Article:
Chart of the week

Valuations near highs – and investors expect more

Stock valuations and investor expectations have risen together over the past decade. Our chart looks at why this pattern is unlikely to continue.

October 16, 2020 | 2 minute read

Stock valuations and investor expectations

  • In January 2020, the FOMC first noted its concerns about asset valuation pressures having increased in recent months to an “elevated” level.1 After the January meeting, of course, U.S. equity markets plunged approximately 33% at record speed as the pandemic took hold. Fast forward to the third quarter, when the S&P 500 hit a new all-time high in early September.
  • The market’s rapid whipsaw this year has led more than a few seasoned analysts to question how much economic or market fundamentals still matter. These questions seem particularly relevant again today as one measure of stock valuations has climbed back to its January peak – but this time within a significantly more uncertain macroeconomic environment.
  • The chart compares stock valuations with investor expectations. It highlights that investor expectations have historically aligned pretty closely with equity valuations.2 For example, valuations and investor expectations both fell significantly during the 2008–09 global financial crisis (GFC).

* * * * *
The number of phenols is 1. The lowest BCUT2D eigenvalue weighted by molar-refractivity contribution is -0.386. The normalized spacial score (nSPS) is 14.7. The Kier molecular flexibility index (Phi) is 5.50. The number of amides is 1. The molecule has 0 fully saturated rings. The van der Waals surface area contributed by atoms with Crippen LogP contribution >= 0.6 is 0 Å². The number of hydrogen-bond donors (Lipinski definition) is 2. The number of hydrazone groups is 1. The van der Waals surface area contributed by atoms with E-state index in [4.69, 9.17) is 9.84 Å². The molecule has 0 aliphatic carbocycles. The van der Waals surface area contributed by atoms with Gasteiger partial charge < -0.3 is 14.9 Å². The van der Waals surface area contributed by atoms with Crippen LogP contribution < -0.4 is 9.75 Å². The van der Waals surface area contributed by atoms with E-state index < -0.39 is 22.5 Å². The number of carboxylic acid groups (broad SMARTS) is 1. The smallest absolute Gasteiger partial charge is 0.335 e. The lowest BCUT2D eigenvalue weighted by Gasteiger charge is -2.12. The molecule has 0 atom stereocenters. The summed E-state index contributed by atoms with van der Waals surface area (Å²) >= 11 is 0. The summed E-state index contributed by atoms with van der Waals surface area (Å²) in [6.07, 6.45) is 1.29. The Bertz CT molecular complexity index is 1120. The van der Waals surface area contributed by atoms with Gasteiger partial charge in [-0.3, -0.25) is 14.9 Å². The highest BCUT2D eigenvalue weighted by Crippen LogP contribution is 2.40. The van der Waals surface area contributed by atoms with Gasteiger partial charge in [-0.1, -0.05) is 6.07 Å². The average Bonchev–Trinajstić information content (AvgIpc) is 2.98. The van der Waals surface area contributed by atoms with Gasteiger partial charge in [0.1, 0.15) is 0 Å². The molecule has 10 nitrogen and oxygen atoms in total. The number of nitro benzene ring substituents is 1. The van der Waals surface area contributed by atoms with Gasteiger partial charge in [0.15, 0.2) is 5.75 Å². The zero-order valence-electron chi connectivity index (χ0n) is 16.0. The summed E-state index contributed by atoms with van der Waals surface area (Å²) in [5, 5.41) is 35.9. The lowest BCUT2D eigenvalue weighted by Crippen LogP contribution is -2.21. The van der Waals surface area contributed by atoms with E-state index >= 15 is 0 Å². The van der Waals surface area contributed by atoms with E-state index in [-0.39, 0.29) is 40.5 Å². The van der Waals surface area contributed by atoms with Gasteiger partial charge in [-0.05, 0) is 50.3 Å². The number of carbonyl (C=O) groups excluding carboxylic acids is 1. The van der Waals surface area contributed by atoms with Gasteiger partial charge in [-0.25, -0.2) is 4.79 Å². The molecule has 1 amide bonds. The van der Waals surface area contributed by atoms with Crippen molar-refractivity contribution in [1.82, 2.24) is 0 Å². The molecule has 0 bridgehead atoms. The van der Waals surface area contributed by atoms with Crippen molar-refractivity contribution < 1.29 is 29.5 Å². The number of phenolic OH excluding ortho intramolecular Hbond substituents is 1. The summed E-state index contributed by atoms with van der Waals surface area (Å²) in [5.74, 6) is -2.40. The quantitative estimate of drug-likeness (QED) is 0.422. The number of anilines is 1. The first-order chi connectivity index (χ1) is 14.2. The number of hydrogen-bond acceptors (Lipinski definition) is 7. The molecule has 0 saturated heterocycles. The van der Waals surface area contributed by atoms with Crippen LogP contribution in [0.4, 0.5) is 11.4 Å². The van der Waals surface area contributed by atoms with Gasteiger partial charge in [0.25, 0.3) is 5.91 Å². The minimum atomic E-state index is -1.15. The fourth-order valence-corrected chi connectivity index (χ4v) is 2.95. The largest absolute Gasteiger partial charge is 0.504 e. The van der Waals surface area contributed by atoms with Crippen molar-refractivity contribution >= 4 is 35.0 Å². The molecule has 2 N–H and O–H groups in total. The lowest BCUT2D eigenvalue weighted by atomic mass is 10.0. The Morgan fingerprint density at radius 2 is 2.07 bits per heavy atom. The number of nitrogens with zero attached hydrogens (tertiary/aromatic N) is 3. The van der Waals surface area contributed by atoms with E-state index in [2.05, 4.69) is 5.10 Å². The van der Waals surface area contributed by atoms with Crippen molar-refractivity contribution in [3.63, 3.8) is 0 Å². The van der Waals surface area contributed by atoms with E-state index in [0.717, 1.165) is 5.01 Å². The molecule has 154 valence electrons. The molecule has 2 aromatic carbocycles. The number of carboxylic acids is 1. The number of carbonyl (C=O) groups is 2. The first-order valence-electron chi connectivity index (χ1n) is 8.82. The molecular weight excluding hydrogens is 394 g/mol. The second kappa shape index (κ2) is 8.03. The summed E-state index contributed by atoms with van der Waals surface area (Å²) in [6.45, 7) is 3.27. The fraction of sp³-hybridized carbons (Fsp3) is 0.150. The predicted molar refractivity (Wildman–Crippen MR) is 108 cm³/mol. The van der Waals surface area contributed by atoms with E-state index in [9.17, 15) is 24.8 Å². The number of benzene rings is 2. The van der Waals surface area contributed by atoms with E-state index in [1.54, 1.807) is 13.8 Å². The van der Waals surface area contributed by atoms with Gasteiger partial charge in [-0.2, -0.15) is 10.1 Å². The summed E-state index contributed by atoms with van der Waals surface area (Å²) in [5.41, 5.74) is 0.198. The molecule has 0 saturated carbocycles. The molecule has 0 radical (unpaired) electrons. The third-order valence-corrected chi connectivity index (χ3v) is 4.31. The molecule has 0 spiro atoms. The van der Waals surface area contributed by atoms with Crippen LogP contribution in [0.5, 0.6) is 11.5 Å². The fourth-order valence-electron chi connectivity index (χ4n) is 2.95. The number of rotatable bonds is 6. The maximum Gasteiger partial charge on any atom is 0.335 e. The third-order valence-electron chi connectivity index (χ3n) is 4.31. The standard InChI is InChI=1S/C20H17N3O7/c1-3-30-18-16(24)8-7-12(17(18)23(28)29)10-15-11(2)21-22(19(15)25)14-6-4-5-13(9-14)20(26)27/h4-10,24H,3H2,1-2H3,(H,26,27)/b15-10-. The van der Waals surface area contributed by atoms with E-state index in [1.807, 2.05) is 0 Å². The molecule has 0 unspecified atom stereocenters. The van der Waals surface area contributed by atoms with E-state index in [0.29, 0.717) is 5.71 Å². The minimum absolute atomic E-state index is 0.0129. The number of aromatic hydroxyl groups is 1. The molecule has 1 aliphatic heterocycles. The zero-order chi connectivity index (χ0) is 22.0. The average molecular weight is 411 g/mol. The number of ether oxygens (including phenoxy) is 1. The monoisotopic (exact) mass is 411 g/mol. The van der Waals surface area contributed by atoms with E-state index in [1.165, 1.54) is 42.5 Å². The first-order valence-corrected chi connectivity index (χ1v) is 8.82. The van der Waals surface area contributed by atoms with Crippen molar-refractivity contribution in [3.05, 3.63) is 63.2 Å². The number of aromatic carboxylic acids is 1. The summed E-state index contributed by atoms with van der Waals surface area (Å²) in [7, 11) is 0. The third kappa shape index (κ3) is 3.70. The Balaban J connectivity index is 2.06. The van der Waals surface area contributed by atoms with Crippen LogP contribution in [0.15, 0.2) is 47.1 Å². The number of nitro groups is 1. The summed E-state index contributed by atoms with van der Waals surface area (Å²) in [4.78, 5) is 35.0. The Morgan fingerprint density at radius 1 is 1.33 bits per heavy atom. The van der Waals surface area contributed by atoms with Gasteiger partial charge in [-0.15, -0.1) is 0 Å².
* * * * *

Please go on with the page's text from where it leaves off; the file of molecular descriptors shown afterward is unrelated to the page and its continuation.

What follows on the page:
• In the decade since the GFC, however, stock valuations have risen steadily along with investors’ expectations. This is counterintuitive because periods of elevated valuations, as we see today, have historically coincided with lower future returns.
  • Of course, forecasting returns based on valuations can be an imprecise exercise even in the best of times, and it’s made notably harder by today’s uncertain environment. Regardless of specific valuation metrics, the broader S&P 500 appears to be valued well over its long-term average. With this in mind, investors may be wise to adjust their return expectations, as stock valuations seem unlikely to continue rising through the coming decade as they did over the past 10 years.

  • Federal Reserve,

  • Market valuation based on the Shiller cyclically adjusted price-to-earnings (CAPE) ratio. Investor expectations measures the percentage of investors who believe the stock market will increase in the next year, as reported by the University of Michigan Surveys of Consumers.

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